Digital Tbucket Tank (DTT)

Chinese remotely control immune cells. Natural microbots will help medicine

The neutrophils are part of the non-specific immune system, our body's first line of defense against pathogens. Their advantages are their rapid responsiveness, ability to eliminate various threats, and ability to penetrate from blood vessels into infected tissue. They are therefore excellent candidates for use as micro robot. However, most previous strategies for targeting them rely on their natural mode of action, which often lacks speed and precision.

Chinese researchers at Jinan University have set out to change this. They reported on the deployment in ACS Central Science optical tweezers for manipulating neutrophils in a living organism. The scientists decided when the neutrophils Granulocytes be activated and what route they would take to their destination. This allowed them to get drugs exactly where they wanted them and cleanse the body without having to alter the neutrophils themselves. In this way, they used the neutrophils naturally present in the body as micro robotthat they could control.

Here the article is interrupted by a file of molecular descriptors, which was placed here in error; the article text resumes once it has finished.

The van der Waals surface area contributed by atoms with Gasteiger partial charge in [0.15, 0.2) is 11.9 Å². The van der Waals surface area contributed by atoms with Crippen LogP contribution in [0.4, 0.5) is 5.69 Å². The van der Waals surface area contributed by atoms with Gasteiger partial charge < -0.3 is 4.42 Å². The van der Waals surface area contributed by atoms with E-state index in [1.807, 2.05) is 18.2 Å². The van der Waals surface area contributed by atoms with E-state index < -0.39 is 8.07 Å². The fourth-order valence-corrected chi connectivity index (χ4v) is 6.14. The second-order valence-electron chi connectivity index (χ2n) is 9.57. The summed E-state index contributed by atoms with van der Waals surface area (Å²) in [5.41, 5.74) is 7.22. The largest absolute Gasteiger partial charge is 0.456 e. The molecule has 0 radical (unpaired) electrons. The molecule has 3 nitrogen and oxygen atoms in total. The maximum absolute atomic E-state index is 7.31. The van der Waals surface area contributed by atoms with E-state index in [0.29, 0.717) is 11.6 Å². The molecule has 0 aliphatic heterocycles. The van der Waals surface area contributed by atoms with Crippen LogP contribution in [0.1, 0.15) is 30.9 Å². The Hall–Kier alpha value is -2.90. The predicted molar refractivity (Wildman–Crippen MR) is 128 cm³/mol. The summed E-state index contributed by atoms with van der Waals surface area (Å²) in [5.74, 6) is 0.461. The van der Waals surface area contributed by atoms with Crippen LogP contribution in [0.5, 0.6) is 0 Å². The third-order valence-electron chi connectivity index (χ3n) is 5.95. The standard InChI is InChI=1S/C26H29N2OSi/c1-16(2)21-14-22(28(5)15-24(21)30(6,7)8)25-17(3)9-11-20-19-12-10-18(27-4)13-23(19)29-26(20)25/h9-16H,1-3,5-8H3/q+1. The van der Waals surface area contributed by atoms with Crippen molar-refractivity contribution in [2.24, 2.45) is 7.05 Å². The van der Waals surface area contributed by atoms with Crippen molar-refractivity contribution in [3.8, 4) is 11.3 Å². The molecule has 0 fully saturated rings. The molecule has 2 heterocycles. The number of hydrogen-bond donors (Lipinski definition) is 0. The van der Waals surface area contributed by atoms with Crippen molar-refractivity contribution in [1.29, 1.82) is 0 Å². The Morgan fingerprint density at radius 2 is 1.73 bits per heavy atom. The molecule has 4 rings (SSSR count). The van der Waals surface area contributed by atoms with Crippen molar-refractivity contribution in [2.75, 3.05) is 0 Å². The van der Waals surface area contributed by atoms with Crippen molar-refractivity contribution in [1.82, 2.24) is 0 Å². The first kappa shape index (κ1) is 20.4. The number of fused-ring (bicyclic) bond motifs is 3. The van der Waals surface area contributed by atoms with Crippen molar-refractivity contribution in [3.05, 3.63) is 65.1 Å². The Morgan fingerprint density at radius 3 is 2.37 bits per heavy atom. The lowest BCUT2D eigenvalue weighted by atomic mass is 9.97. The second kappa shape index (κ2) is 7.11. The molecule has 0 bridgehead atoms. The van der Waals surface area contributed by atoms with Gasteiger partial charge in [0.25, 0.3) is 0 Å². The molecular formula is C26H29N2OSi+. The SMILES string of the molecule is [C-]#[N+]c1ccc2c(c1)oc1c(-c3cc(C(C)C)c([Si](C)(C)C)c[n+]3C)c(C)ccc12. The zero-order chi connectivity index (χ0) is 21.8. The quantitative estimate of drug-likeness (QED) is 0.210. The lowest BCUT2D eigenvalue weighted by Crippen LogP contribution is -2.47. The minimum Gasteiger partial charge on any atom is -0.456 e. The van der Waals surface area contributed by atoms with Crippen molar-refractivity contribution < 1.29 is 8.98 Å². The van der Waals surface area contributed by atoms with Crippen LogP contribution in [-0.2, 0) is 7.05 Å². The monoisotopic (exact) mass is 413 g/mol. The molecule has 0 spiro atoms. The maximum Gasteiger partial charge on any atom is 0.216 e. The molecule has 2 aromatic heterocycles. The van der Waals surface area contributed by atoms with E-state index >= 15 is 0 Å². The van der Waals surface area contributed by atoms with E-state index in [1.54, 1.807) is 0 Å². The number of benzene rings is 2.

The Chinese are not the first to try micro robot use for medical purposes. However, with most current techniques micro robot generated outside the body and introduced into the body. However, this comes with a number of problems, from causing inflammation to removing the micro robot through the body before they can serve their purpose. 

Image source: Pixabay; Which

It was already known that it was possible to manipulate neutrophils with light. However, these experiments were carried out in vitro. It was not clear if this art would also be successful in vivo.

Xiaoshaui Liu and his team used one Laserto create optical tweezers that they could use to control neutrophils in the striped bass's tail. They were able to move the neutrophils at a speed of up to 1,3 micrometers/s, three times faster than the natural movement of these cells. The scientists also showed that they were able to control the natural action of neutrophils. They decided when and where to get the neutrophils out of the blood vessels would move into the tissue, and in another experiment they commanded the cell to move a little nanoplastic capture and transport.

The use of natural neutrophils as directed micro robot in conjunction with intelligent control of their tasks is a promising way to perform complex operations in living organisms, e.g. B. in the treatment of inflammatory diseases, the conclusion of the study authors.